24/04/2017 08:56 BST | Updated 24/04/2017 08:56 BST

More Work, More Reward - A Secondary Personal Taxation Allowance For Supplementary Income

On a macroeconomic level the UK is very constrained. High levels of national debt hinders reductions in taxation, which could be used to stimulate the economy. The risk of higher inflation limits the effectiveness of interest rates to enable growth. A further quantitative easing program could lead to a much greater devaluation of the currency.

In short any kind of economic growth plan using the existing methods of stimulus would prove difficult, if not costly, assuming they would work at all. It could, however, be possible to achieve economic stimulus without other costs or consequences, like a loss of government revenue or a weaker currency. Additional beneficial outcomes may also be attainable.

A cut in taxation would reduce the income the government receives. Due to high levels of debt, which needs to be paid back, the government cannot afford to decrease rates of taxation. This does not mean taxation on further earnings on top of the existing level of output cannot be cut, if not taken away all together. Further earnings do not have to be taxed.

If the labour market was to be expanded through the workforce performing additional labour and services, the income whether taxed or not would not impact the existing taxation intake. By offering a second personal taxation allowance on supplementary income, where the individual works for or operates more than one business, economic growth can be attained.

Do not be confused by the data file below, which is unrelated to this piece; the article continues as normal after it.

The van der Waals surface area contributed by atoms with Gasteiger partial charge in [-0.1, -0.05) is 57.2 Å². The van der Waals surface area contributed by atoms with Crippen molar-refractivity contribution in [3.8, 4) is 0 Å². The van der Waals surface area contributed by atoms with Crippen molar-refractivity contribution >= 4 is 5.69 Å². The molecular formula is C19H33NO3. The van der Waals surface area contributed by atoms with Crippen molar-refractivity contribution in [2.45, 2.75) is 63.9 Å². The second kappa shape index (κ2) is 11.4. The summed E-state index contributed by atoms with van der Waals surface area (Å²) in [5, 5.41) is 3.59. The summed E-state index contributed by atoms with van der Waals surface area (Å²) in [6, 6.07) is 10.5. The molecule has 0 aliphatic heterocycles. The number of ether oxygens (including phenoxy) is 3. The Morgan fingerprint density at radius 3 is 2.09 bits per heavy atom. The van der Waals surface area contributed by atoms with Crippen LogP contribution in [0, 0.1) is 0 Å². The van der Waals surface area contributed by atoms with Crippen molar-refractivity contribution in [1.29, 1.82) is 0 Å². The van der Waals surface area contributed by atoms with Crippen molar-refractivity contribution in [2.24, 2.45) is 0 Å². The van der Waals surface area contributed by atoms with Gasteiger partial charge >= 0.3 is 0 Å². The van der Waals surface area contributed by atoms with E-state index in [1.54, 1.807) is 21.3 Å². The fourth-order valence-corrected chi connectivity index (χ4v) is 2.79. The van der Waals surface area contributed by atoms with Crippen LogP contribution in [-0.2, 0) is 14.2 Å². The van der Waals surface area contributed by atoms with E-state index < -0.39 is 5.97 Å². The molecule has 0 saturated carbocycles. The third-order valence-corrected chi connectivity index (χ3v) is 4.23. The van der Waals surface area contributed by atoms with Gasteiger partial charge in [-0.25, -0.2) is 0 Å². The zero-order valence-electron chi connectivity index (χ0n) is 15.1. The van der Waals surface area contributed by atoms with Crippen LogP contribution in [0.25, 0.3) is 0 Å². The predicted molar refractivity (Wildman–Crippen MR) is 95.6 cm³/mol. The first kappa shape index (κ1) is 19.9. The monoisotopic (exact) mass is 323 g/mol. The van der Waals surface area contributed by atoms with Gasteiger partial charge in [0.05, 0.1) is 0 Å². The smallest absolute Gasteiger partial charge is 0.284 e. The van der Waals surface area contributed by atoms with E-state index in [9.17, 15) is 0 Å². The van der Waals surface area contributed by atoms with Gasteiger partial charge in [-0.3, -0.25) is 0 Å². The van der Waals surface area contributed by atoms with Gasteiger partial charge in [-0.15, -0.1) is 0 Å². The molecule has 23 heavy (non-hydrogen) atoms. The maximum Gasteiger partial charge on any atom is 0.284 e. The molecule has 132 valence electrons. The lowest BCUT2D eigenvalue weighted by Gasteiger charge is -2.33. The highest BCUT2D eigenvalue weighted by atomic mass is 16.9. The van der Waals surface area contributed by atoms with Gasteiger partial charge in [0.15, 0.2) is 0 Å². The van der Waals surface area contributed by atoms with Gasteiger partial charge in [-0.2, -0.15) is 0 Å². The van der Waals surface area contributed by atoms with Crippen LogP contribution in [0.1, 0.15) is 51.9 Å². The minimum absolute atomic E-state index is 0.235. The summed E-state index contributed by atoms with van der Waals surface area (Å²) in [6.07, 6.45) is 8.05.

There is an incentive for further output without impacting existing taxation revenue. If someone is prepared to work more, by taking an additional form of occupation, either by working for an employer or starting a new business, they will receive a greater financial benefit for doing so. More work more reward and economic stimulus at little or no cost.

The only potential cost would be the loss of taxation revenue deriving from people who already have more than one occupation. This should be offset, if not, dwarfed by the increase in the, 'dual occupation workforce' emerging from the supplementary personal taxation allowance generating a higher level of output and economic diversification.

An additional personal taxation allowance on income equal to the existing personal taxation allowance of £11,500, would be sufficient. For someone at the lower rate of taxation of 20% they would save £2,300, if they took advantage of the full allowance. For someone at the higher rate of taxation of 40% they would save £4,600, if they used the full allowance.

There is an additional rate of taxation of 45%, however it is questionable if the supplementary taxation allowance should still be viable because it starts at £150,000 per annum. If the supplementary personal allowance was enabled for the lower rate and the higher rate it should be a sufficient enough incentive for further growth, at little consequence to taxation revenue.

The other possible consequence is the increase in income could lead to a cut in benefits, if income surpasses the threshold entitling the individual to be recipient. As the new income is supplementary it should be excluded from the income threshold means test calculation. Benefit income is only impacted after the secondary personal allowance is exceeded.

When the secondary personal allowance is exceeded income over becomes inclusive to the benefit means test calculation. The question is whether the income which surpasses the secondary personal allowance should revert back to the rate of taxation on the first income or start at the lower level. Personally I think it should start again at the lower level and tier up.